Confidence and the Role of Coaches in Its Development

So it has been a while since my last post.  I have decided to move away from the list of "What Mentally Tough Baseball Players Do" for now in lieu of a subject I think may be the most important in all of sport psychology- Confidence.  Confidence is so important, in my opinion, that I am dedicating a second post to it.  Regular readers of the blog may remember a post I wrote in mid-July on the importance of confidence and how players can work to create confidence on a more consistent basis.  I also wrote about how confidence is ultimately the athlete's responsibility.  Well, although I do think confidence is up to the athlete and most coaches agree, sometimes we need a reminder that our opinion does not always matter!

What I mean is if the athletes are the ones who are performing and good/bad games can be separated by how confident the athletes feel, then what they think about confidence is what really matters.  I read two different studies for a class I am taking that made me think.  Both studies were about the development of confidence in athletes and addressed where confidence comes from.  One of the studies was about an assortment of lower level, amateur athletes of different ages.  A major theme was these athletes thought coaches were largely responsible for the development of confidence.  What a bunch of weak minded individuals, right?  The second study was about elite level athletes.  Do you know who they accredited with the development of confidence?  COACHES!  So, what is the moral of these studies then?  Regardless of what level you coach, your athletes are looking to you for confidence.  Ignoring this is to ignore an opportunity to get better.  Would you accept that from your players?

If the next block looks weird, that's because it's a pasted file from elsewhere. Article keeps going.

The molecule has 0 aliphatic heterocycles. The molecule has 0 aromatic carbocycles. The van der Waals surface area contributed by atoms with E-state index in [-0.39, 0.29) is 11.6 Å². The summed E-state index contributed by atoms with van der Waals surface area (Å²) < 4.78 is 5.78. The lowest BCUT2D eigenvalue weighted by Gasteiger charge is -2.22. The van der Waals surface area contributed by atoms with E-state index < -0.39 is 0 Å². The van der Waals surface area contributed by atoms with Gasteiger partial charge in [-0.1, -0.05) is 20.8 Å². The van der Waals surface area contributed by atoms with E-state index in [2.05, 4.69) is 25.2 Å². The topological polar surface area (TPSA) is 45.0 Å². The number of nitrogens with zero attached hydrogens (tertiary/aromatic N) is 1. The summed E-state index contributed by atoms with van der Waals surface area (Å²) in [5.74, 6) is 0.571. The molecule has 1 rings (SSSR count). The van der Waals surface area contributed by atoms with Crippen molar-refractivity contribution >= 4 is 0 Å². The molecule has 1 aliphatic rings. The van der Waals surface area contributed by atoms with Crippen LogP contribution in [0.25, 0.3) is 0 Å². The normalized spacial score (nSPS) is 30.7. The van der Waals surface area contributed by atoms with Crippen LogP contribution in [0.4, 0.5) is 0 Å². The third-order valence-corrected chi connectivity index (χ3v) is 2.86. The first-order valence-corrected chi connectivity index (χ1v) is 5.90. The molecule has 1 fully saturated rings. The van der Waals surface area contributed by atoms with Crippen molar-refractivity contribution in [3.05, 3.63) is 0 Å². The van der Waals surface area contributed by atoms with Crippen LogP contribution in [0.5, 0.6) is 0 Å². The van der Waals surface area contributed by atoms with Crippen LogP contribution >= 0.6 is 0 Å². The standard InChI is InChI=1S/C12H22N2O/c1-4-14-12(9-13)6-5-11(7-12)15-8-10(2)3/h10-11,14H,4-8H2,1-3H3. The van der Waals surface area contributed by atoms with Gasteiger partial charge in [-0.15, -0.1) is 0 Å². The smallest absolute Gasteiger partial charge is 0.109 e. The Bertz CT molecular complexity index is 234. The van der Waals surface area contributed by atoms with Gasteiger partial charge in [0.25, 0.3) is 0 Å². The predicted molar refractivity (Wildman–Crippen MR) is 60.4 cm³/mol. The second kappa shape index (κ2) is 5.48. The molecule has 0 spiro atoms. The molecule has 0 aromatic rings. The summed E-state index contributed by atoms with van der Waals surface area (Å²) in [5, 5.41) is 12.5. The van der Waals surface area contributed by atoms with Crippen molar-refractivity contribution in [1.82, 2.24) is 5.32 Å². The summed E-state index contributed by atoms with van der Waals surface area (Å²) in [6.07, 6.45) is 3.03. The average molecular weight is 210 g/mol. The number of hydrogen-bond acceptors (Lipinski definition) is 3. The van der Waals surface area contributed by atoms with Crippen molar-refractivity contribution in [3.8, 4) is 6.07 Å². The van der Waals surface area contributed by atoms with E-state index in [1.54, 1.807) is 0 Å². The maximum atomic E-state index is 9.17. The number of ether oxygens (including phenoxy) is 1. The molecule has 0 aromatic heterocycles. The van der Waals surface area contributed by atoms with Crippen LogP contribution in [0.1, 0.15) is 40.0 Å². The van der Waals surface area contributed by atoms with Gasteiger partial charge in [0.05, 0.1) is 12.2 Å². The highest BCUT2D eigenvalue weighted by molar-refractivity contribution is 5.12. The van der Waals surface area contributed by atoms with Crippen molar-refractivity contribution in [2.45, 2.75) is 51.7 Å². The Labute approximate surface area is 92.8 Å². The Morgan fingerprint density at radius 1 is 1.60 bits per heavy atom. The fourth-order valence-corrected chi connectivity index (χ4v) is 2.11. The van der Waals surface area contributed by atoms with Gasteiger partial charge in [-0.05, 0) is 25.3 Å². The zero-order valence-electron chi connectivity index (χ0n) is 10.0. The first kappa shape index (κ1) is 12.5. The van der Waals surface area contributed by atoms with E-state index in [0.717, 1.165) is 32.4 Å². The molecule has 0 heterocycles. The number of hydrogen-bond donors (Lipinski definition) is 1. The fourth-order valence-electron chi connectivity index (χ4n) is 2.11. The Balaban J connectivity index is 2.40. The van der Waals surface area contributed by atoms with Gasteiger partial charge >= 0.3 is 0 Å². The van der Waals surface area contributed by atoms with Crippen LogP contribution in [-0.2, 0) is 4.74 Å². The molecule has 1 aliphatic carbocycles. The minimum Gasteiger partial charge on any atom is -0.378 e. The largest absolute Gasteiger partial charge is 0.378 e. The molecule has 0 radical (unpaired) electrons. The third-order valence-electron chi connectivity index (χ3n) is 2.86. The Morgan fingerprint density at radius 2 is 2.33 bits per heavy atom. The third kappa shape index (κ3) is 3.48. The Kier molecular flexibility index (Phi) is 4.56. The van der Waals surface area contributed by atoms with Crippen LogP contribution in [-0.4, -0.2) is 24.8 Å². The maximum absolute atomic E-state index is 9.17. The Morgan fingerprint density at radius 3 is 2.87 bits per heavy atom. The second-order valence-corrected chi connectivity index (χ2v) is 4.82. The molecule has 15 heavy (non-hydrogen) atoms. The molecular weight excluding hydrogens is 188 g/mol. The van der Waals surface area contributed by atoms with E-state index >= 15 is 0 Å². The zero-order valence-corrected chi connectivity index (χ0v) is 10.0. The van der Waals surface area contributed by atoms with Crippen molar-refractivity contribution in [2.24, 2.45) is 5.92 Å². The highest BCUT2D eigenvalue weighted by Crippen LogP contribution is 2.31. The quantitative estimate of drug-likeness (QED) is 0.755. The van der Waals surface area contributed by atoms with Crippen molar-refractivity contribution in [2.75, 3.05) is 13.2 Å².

To help drive home just how universal this is, I call on Jake Peavy.  Peavy has over eleven years of service time and139 Major League victories.  He started the season with the Red Sox and went 1-9 with a 4.72 ERA with them.  Then, Peavy was traded to the Giants and reunited with his old manager Bruce Bochy.  Peavy then went 6-4 with a 2.17 ERA.  What does Jake say is the difference?  Well, the three-time All Star pitcher and former Cy Young Award winner says his manager has a lot to do with his turnaround.  Peavy made a quote I heard on the radio about how Bochy instills a belief in his players that is unlike anyone else he has played for.  A Major League manager making his players more confident?  Well if they do then the least us amateur coaches can do is to try to do the same.  So what can we do?  Here are a couple of starting points:

1. Focus on what players do well.  I know you want them to be as good as possible, and I am all for working on weaknesses as a player.  If he has struggled for years with pitches on the outer half of the plate, however, he probably is not going to start magically mashing them ten minutes before a game.  Once competition is upon you, why not celebrate the strengths of the player?  Help him understand his strengths so he can better utilize them rather than creating doubt in everything he cannot do.

2. Create an environment where mistakes are okay.  For me, this means physical mistakes.  I have never been around a player who has said, "Man, I am going to try to go 0-4 today with 3 errors!" or "I hope I bounce all of my breaking balls today!"  Physical mistakes are going to happen.  If you demand perfection in physical execution, you are setting up your team to be a bunch of tense robots.  Tension does not feel good or translate well.  Understand that mistakes are going to happen, and stress that players learn from theirs (both physical and mental).

3. Prepare your players.  Create as many game-like situations as possible so they are ready.  People say there is no substitute for experience.  Everyone, at one point or another, has encountered a situation that was no big deal because they had been there before.  Well, what if we can help to create that feeling of being experienced?  You can with purposeful practice.

This list is by no means exhaustive.  Coaches, do you have something you do to purposely help players be confident?  Players, do you have a story or coach who has helped you feel more confident as a player?  I would love to hear about them.  Tweet them to me @Coach_Ehrlich, or email me at ehrlichb1@gmail.com.  If I like it, I will absolutely give you credit.  Thanks again for reading, and challenge yourself to help someone else be just a little more confident in themselves this week.

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